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'The rain begins with a single drop': Saudi activists celebrate driving victory Open in fullscreen

The New Arab

'The rain begins with a single drop': Saudi activists celebrate driving victory

Activist Manal al-Sharif was detained in 2011 for driving in Saudi Arabia [Getty]

Date of publication: 27 September, 2017

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The Saudi women who jeopardised their freedom and safety in campaigning for the right to drive in the ultra-conservative kingdom have reacted to the news the ban has been lifted.
"The rain begins with a single drop."

That was the statement on Tuesday night from Manal al-Sharif, a leading Saudi activist who was arrested and threatened as she campaigned to get women behind the wheel. 

The first attempt to break the ban took place in 1990, when 47 women in Riyadh drove their cars in protest. They were imprisoned for one day, had their passports confiscated, and some of them lost their jobs as a result of their activism.

But it wasn't until 2011 when the campaign gained momentum online and international attention.


Writing on her website today on behalf of the #Women2Drive campaign, Sharif said: "Everything changed on June 17, 2011, when we started #Women2Drive movement.

"I was sent to jail for posting a video of me driving as part of the campaign, but nonetheless, dozens of brave women dared to drive on June 17th, 2011. The struggle never stopped but continued with more campaigns throughout the years."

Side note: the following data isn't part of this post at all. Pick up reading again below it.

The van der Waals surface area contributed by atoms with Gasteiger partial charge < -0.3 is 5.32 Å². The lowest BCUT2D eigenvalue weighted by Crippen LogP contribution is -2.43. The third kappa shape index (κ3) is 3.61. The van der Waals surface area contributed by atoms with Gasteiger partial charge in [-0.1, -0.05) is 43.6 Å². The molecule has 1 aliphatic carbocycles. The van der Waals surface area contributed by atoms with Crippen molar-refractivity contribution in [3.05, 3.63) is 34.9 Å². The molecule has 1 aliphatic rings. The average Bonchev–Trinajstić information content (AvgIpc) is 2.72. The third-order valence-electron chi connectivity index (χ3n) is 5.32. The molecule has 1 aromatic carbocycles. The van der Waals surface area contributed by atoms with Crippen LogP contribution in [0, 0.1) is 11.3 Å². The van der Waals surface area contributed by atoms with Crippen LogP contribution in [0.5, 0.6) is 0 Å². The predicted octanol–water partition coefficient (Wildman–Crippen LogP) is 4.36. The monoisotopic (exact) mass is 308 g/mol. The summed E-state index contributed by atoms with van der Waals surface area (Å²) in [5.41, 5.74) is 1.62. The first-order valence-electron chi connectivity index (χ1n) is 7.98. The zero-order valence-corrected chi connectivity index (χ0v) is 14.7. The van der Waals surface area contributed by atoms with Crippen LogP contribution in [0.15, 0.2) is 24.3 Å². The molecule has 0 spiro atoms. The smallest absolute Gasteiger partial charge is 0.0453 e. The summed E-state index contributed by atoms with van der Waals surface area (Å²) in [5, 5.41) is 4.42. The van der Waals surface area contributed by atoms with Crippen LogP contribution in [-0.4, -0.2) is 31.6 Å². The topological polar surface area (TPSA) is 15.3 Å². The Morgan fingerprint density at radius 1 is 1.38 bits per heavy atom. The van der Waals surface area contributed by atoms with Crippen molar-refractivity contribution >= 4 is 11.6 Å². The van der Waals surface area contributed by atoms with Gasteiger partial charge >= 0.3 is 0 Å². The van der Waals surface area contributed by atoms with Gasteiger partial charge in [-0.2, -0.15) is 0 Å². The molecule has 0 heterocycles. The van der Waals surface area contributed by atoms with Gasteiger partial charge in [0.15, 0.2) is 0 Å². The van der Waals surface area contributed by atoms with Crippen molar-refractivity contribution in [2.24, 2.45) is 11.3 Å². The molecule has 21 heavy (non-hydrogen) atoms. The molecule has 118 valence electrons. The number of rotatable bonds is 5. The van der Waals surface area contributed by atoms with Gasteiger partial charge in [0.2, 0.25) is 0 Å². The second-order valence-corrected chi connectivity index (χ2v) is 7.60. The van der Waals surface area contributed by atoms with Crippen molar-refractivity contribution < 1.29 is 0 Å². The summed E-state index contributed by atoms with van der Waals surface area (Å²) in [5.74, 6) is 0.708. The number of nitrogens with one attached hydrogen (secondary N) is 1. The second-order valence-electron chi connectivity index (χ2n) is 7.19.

Two years later, Saudi blogger Eman Alnafjan along with Loujain Al-Hathloul attempted to cross Saudi borders coming from the UAE.

She was later joined by the Saudi journalist Maysa Al-Amoudi, both were arrested and sent to jail for 72 days. 

Reacting to news the ban had been lifted, Hathloul tweeted simply: "Thank God."


"It's just the start to end long-standing unjust laws have always considered Saudi women minors who are not trusted to drive their own destiny."

"Women campaigning to end this ban have lost their freedom, their jobs, jeopardised their safety and had their cars confiscated and held," Sharif wrote.

"They have been harassed, jailed and their families have been targeted.

"They have been called every degrading name and viciously attacked. They have lost their lives as they have known it for daring to drive on the streets of Saudi Arabia."

"It's just the start to end long-standing unjust laws have always considered Saudi women minors who are not trusted to drive their own destiny."


Social media was also full of praise for the activists' brave protests.




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